Hey everyone, my name is Harshpreet Singh and I’m a Support Specialist at Nucleus Networks working out of the Vancouver office. I am also a full-time student in my third-year pursing a Bachelor of Technology degree with a specialization in Networking and Security at Kwantlen Polytechnic University. In case you didn’t know, it’s Cybersecurity Awareness Month!

I thought today I would share some of the exciting things I have learned both at work and school in relation to Cybersecurity. Nowadays, digital and cyber crimes are on a steady rise all throughout the world. In fact, according to Accenture’s global survey, over the past five years, security breaches have increased by 67%.

Digital forensics is a subsection of forensic science which deals with both investigation and recovery of material found in digital devices. I wanted to share a few things a computer forensics analyst keeps in mind while approaching a cybercrime scene:

1. The state the machine is found in has to be preserved: If the machine was on, then leave it on! Turning the machine off might signal a command set up by the owner of the machine and could delete any data. The same applies if the machine was off – keep it off.

2. Always make a copy of the hard drive, so that the original evidence is conserved: Testing should always be done on exact copies, never on the original evidence.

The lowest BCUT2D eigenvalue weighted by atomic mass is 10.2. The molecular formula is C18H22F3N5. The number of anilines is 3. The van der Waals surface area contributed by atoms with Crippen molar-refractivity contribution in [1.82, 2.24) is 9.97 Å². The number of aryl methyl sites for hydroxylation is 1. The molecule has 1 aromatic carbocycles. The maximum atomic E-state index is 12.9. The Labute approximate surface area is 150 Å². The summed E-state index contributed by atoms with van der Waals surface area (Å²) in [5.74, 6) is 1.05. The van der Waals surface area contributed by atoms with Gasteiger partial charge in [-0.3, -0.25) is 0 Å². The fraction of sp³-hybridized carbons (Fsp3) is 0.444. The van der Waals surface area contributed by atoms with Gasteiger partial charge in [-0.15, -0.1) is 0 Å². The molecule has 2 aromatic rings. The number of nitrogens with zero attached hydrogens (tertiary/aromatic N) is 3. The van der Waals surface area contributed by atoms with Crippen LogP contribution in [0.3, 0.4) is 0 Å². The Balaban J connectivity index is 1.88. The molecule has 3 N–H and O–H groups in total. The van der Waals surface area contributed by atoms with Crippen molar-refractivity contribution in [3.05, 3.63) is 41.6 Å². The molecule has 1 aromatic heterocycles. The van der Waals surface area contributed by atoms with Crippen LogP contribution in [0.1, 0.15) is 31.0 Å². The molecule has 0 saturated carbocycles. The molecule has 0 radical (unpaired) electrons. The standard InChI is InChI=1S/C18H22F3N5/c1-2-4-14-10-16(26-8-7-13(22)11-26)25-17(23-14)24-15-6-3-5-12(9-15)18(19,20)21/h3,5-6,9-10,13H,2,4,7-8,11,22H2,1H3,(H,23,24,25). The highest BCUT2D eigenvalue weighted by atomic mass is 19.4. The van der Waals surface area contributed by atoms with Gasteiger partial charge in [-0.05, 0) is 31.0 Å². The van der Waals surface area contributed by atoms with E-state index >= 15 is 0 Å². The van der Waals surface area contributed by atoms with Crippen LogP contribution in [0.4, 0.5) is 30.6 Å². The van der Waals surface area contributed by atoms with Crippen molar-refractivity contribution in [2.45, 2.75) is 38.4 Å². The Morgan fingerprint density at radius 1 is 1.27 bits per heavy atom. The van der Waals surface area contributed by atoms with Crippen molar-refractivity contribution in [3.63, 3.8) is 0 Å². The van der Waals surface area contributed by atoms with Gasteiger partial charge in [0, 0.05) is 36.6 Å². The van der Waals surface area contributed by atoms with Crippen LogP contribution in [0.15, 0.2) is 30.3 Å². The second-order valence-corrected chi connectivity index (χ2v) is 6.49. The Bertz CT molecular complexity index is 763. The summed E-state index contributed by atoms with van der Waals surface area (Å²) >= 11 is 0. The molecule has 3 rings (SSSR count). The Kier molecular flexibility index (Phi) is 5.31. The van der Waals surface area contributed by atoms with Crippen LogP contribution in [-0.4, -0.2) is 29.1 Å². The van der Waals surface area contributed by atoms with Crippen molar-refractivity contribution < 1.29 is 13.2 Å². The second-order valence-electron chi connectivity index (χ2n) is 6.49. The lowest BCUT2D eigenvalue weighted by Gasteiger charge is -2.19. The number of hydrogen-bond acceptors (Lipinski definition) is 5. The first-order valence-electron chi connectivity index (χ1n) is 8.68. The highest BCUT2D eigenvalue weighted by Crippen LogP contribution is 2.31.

3. Special care should be taken while handling the digital data: This evidence is presented as the truth or falsehood of an allegation so it must not be tampered with.

4. The three A’s of Digital Evidence Discovery Process must always be followed:

- Acquire the Evidence
- Authenticate the evidence (should be same as the original data)
- Analyze the evidence without modification

5. Chain of custody should be maintained: This helps protect the integrity of the evidence and helps to keep a record of what investigation was done, by whom, and why.

6. Proper tools must be used when analyzing the recovered evidence. As cybercrime grows, so does the toolkit of a forensic analyst.

7. Victimology is the process for building profiles of victims: As with any crime, cyber or not, a profile helps in the investigation by giving answers as to why a particular victim was chosen. This can help prevent future attacks.

8. Both the characteristics of the crime scene and the offender should be updated and reviewed as much as possible: These are crucial points in a digital investigation. The old material can be refuted or disproved as new material comes to light.

9. The last process is reporting: A proper report must be generated, both while working on the case and after the case is closed. This helps steer the case in the right investigative direction, and also offers as a standalone reference point for similar cases in the future.

Thank you so much for reading and I hope you found these points as interesting as I did. If you are interested in learning more about how we can help you and your business, reach out today.

Harshpreet Singh| Support Specialist